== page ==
The Silver Skull
Swords of Albion Book 1
425 pp • ISBN: 978-1-59102-783-6
Meet Will Swyfte—adventurer, swordsman, rake, swashbuckler, wit, scholar and the greatest of Walsingham's new band of spies. His exploits against the forces of Philip of Spain have made him a national hero, lauded from Carlisle to Kent. Yet his associates can barely disguise their incredulity—what is the point of a spy whose face and name is known across Europe?
But Swyfte's public image is a carefully-crafted façade to give the people of England something to believe in, and to allow them to sleep peacefully at night. It deflects attention from his real work—and the true reason why Walsingham's spy network was established.
A Cold War seethes, and England remains under a state of threat. The forces of Faerie have preyed on humanity for millennia. Responsible for our myths and legends, of gods and fairies, dragons, griffins, devils, imps and every other supernatural menace that has haunted our dreams, this power in the darkness has seen humans as playthings to be tormented, hunted or eradicated. But now England is fighting back!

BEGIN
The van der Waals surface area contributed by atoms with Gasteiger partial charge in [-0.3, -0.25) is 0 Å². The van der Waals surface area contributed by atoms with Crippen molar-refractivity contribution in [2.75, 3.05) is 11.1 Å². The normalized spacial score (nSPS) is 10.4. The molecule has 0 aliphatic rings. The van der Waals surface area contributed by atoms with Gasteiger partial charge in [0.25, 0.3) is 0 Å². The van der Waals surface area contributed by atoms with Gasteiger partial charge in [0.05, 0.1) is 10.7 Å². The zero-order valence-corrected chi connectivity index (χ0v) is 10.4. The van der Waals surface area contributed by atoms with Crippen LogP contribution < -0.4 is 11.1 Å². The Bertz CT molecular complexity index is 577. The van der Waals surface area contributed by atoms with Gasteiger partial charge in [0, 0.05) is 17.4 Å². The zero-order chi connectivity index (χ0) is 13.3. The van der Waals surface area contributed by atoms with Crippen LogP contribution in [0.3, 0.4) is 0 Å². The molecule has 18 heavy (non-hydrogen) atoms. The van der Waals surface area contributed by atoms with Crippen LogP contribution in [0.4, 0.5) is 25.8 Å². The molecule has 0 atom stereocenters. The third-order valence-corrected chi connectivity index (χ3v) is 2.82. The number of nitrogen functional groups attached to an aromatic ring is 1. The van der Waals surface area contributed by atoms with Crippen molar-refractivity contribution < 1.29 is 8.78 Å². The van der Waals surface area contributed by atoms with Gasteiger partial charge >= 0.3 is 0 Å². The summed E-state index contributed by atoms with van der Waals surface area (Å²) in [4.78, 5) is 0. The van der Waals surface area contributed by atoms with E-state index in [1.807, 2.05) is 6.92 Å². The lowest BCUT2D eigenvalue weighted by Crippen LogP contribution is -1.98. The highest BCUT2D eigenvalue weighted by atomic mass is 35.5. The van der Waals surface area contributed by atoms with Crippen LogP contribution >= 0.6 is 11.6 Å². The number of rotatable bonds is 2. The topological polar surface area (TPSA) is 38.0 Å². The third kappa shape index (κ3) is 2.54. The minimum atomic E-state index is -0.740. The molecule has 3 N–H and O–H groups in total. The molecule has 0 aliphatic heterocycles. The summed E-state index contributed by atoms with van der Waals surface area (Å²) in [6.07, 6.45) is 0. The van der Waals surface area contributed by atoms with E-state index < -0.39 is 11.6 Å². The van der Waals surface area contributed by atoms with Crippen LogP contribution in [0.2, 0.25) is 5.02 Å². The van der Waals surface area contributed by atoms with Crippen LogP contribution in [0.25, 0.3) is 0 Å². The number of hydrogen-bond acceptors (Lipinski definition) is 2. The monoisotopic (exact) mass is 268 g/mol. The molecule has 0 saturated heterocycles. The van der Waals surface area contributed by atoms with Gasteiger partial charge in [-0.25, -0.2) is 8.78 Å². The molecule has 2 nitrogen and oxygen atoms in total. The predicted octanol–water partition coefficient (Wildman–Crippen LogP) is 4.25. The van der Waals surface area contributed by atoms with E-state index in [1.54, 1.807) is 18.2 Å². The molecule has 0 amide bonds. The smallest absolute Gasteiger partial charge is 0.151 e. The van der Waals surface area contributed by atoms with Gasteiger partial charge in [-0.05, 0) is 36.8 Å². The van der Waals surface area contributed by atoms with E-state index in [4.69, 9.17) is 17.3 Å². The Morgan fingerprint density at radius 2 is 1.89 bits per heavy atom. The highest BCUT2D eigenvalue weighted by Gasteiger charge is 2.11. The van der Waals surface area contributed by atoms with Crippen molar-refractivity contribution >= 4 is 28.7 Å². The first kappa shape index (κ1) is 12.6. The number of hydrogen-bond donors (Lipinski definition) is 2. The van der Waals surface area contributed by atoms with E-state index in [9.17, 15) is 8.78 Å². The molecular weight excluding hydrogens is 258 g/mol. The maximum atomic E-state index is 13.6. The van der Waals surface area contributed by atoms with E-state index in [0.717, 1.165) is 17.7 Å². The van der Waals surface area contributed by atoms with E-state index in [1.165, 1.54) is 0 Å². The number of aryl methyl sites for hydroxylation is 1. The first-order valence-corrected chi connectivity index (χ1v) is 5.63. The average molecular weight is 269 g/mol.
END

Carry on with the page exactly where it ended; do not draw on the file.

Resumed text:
Magical defences have been put in place by the Queen's sorcerer Dr. John Dee, who is also a senior member of Walsingham's secret service and provides many of the bizarre gadgets utilised by the spies. Finally there is a balance of power. But the Cold War is threatening to turn hot at any moment...
Will now plays a constant game of deceit and death, holding back the Enemy's repeated incursions, dealing in a shadowy world of plots and counter-plots, deceptions, secrets, murder, where no one... and no thing... is quite what it seems.
"Two-time British Fantasy Award winner Chadbourn (the Age of Misrule trilogy) offers a grim and decidedly current take on supernatural Elizabethan intrigues. Will Swyfte, 'England's greatest spy,' is charged with stopping the faerie and their Spanish tools from acquiring the Skull, the Key and the Shield, magic items whose combination could devastate all of Britain. Scenes range from squalid London slums to King Philip's monumental El Escorial palace and the mighty confrontation with the Armada in the English Channel. Readers familiar with cold war spy novels will wryly note Swyfte's visits to Dr. John Dee for the latest in spy technology, à la James Bond and Q. Graphic presentations of tortures from the rack to waterboarding recall contemporary issues in national security, carefully contextualized with Swyfte's dilemmas of personal versus professional codes."
"The new Swords of Albion series, set in an alternate Elizabethan England